CD review: Ra Ra Rasputin's 'Ra Ra Rasputin'
Back when making pop music with synthesizers was a new idea, one common gambit was to contrast shrill instrumentation with a deep-voiced singer. Ra Ra Rasputin emulates that approach, and Brock Boss's vocals couldn't be better suited. But on the local quartet's self-titled debut, the synth-pop moves can sound a little too familiar. Fortunately, the group varies the formula with guitars, bass and a female singer, Anna Rozzi.
Although Ra Ra Rasputin's members are too young to have experienced the early days of disco and electro-pop, they've clearly done research. The group is named for Boney M.'s "Rasputin," a 1978 hit that extols the mad monk as a great lover. Passion is also a major concern of this seven-song mini-album, despite such oblique song titles as "Accumulator" and "Stereo Cutter."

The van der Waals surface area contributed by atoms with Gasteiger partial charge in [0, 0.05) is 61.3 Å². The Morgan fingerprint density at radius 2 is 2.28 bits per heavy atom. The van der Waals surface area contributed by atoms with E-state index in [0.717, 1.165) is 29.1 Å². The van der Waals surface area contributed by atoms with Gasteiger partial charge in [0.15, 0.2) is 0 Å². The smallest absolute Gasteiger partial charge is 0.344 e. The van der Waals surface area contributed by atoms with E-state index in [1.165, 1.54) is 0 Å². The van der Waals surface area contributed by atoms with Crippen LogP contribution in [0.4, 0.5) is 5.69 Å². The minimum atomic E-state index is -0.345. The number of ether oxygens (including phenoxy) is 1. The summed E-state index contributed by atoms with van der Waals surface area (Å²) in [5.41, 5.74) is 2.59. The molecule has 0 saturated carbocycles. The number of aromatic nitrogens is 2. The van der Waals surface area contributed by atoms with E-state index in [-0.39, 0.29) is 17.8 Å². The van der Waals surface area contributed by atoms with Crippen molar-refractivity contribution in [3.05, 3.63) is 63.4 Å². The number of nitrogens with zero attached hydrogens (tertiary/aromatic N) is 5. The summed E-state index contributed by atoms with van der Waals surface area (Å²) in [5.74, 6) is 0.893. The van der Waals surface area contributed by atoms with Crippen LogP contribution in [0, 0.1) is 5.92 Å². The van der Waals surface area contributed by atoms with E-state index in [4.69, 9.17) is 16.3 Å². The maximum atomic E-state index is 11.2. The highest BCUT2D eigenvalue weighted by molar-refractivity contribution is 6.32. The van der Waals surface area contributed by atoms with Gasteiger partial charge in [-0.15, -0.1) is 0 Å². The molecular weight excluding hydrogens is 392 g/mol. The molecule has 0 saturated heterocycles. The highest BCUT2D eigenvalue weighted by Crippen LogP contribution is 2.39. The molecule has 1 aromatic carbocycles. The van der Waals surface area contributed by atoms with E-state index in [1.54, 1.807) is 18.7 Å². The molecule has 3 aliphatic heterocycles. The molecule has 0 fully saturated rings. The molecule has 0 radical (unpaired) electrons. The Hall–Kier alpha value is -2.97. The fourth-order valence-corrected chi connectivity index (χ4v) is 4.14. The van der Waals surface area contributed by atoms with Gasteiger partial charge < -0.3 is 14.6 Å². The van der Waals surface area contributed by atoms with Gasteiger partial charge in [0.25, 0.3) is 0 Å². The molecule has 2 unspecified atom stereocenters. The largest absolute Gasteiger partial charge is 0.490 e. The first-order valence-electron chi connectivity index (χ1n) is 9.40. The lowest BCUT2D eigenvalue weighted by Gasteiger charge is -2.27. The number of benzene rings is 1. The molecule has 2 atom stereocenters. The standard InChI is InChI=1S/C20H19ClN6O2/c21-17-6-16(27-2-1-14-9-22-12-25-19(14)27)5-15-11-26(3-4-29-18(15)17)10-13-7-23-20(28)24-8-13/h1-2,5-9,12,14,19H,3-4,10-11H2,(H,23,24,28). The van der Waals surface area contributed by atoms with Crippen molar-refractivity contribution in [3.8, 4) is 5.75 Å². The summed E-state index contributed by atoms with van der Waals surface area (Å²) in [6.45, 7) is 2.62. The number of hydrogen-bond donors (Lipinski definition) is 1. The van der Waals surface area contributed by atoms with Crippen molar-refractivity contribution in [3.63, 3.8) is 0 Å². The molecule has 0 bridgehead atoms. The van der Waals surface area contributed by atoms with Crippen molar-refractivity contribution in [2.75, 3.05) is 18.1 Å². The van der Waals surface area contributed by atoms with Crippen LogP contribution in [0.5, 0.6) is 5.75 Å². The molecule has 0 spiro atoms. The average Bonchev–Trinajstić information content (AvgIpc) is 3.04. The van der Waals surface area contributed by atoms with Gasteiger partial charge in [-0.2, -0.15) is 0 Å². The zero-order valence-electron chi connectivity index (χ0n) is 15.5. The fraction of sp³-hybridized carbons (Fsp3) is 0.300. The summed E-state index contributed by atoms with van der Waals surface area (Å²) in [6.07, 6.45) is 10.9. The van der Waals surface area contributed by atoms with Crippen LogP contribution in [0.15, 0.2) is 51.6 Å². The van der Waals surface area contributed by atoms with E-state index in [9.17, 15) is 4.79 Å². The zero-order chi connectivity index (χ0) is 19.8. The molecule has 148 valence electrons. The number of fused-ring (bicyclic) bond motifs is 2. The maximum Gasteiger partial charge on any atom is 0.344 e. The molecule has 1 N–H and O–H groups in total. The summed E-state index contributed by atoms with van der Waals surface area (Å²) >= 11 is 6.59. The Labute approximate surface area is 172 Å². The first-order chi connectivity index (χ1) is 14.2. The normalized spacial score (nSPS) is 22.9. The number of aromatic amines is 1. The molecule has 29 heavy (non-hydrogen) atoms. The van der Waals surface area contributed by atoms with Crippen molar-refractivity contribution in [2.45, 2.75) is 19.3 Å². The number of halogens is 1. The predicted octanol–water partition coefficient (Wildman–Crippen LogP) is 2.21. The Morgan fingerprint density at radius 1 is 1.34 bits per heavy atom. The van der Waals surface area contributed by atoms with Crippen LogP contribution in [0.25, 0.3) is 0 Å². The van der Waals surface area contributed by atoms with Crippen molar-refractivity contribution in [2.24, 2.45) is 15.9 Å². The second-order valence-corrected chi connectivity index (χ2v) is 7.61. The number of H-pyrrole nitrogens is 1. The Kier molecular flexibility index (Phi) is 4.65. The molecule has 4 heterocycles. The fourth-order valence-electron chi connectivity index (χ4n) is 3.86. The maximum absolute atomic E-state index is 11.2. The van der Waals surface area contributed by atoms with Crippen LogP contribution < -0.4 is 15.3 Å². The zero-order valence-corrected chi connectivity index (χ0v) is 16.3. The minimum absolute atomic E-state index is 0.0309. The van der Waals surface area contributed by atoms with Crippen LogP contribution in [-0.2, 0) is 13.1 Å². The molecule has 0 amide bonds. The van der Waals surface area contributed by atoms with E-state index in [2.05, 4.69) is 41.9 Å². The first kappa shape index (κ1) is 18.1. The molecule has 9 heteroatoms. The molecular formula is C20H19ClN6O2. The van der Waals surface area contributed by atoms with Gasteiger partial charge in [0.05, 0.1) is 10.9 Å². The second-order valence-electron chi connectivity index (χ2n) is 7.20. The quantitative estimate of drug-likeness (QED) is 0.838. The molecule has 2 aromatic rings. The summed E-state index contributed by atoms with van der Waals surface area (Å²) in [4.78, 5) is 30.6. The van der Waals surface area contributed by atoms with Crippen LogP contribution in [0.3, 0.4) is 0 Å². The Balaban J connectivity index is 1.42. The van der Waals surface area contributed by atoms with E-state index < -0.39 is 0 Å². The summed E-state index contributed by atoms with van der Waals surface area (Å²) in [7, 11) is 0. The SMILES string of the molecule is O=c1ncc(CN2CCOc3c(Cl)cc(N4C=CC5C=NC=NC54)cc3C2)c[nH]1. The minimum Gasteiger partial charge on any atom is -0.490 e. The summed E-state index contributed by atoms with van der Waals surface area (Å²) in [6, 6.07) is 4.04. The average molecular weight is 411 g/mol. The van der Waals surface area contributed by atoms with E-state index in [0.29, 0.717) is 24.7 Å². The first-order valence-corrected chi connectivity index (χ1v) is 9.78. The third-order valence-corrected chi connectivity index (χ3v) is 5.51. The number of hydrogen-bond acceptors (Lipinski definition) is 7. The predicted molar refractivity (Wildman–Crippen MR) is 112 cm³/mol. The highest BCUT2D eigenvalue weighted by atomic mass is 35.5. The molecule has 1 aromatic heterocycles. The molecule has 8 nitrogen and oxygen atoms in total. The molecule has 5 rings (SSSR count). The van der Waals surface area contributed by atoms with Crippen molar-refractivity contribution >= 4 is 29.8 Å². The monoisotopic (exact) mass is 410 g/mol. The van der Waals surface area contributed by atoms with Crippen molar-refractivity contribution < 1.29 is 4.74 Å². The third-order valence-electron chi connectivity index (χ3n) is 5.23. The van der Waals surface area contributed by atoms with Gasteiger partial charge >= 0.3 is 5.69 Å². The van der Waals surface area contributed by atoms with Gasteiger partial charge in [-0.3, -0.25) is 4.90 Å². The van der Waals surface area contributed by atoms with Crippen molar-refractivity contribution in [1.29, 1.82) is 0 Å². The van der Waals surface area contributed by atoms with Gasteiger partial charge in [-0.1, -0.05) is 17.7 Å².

The latter extols love that "shines right on through," and a similar metaphor fuels "Electricity Through the Heart." But it's not the lyric that makes this the standout track. The song best illustrates the band's diverse timbres, blending synths with the other instruments and giving Rozzi her biggest vocal showcase. "Ra Ra Rasputin" is strongest when the quartet uses its '80s influences only as a foundation and then builds something fresh above it.
- Mark Jenkins